Letter to the editor: Reader advises Minburn City Council


To the editor:

It is with great dismay I have read of the impending actions concerning the 1914 in Minburn. I do not pretend to know both sides of the story. Doubtless there are many details related to this I have no knowledge of.

Regardless, I’m not offering any opinion about who’s right or wrong here. Whoever may be in the right has no real bearing to it all. It’s all about perception.

What cannot be disputed is the popularity of the 1914 with the biking community. The owner has spared no effort in catering to that particular demographic. Barring something like a major revelation of criminal behavior or shady dealings by the proprietor, the biking community will not take kindly to all this.

Whether the town council is justified about their decision or not doesn’t really matter in the long run. If the eviction goes through, the city will be considered the bad guys. With all the loyalty Mr. Mahler has earned with the bike people, any new proprietor will have a very difficult time earning the same if they can even acquire any customer loyalty at all.

The odds of a new business succeeding will be daunting at best.

As it stands now, the 1914 is a known factor. It already employs several locals. It pays its existing lease. It buys local produce. It pays a water bill to the city, I’m sure. It not only serves the passing bikers, it’s also a destination for families not only in the immediate vicinity but also the Metro. Its food is top notch as bar food goes. People aren’t afraid to bring their children there during the earlier hours. I know as I have seen this.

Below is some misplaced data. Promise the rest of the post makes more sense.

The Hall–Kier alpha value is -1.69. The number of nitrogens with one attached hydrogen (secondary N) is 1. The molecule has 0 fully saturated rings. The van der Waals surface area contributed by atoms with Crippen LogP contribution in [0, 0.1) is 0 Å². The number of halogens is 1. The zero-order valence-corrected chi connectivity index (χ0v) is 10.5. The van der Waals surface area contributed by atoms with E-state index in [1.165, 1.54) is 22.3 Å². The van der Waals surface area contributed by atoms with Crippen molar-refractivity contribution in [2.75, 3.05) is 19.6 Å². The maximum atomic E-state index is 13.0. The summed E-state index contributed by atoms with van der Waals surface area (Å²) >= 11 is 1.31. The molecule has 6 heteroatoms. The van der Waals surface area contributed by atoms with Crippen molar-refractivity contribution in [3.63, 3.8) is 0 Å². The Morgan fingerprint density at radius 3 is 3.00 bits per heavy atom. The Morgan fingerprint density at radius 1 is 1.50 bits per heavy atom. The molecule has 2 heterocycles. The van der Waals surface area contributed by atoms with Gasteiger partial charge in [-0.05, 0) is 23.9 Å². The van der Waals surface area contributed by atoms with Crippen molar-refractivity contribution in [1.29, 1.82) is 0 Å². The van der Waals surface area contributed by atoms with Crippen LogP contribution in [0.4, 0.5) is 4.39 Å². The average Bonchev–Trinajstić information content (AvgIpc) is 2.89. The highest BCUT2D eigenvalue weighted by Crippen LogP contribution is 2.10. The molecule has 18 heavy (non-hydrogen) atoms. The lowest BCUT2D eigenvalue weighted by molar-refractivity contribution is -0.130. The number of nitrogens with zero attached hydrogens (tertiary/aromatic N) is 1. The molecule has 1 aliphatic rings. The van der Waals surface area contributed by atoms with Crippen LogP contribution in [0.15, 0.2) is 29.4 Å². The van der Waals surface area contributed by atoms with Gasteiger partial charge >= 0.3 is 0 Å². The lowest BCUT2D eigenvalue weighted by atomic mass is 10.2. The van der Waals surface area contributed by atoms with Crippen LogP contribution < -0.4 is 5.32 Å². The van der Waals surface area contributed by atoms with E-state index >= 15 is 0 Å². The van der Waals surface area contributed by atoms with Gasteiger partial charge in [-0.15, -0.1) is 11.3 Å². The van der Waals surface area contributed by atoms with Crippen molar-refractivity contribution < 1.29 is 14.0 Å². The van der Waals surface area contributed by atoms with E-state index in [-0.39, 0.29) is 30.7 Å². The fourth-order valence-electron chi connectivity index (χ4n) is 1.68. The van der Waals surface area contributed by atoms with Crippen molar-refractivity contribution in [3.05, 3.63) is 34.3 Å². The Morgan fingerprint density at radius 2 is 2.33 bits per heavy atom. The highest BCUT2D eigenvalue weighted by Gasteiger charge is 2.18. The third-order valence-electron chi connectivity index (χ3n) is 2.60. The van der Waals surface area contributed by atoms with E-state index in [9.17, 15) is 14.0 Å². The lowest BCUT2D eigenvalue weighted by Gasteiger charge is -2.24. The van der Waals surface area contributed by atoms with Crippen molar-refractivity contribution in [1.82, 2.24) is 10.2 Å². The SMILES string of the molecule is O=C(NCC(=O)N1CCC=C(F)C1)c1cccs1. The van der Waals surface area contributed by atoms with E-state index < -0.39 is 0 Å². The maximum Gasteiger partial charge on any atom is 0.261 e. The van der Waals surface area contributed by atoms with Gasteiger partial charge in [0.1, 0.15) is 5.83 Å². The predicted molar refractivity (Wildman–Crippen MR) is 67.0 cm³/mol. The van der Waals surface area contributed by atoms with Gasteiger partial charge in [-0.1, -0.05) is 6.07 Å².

Anyway, I have to end this by suggesting to the Minburn City Council that the old adage is quite true: A bird in the hand is worth two in the bush.

Nick L. Eakins


  1. I agree, Mr. Eakins. My question is do you think the current owners have any legal recourse here that they could pursue?

    • I have no idea. Legality has little to do with it. We’re talking about an integral part of the bike trail being at risk. We know the current operation is functioning quite well despite COVID-19 and other matters beyond anyone’s control. We know there is a devoted customer base already established. If and when the current proprietor goes, that customer base is very likely going with him. A bad decision by the council may cost the town a thriving business and leave it with an empty shell. I’m thinking the council has the better poker hand, but it stands to lose the game if it plays it. What the city council can do and should do seem to be two different things.


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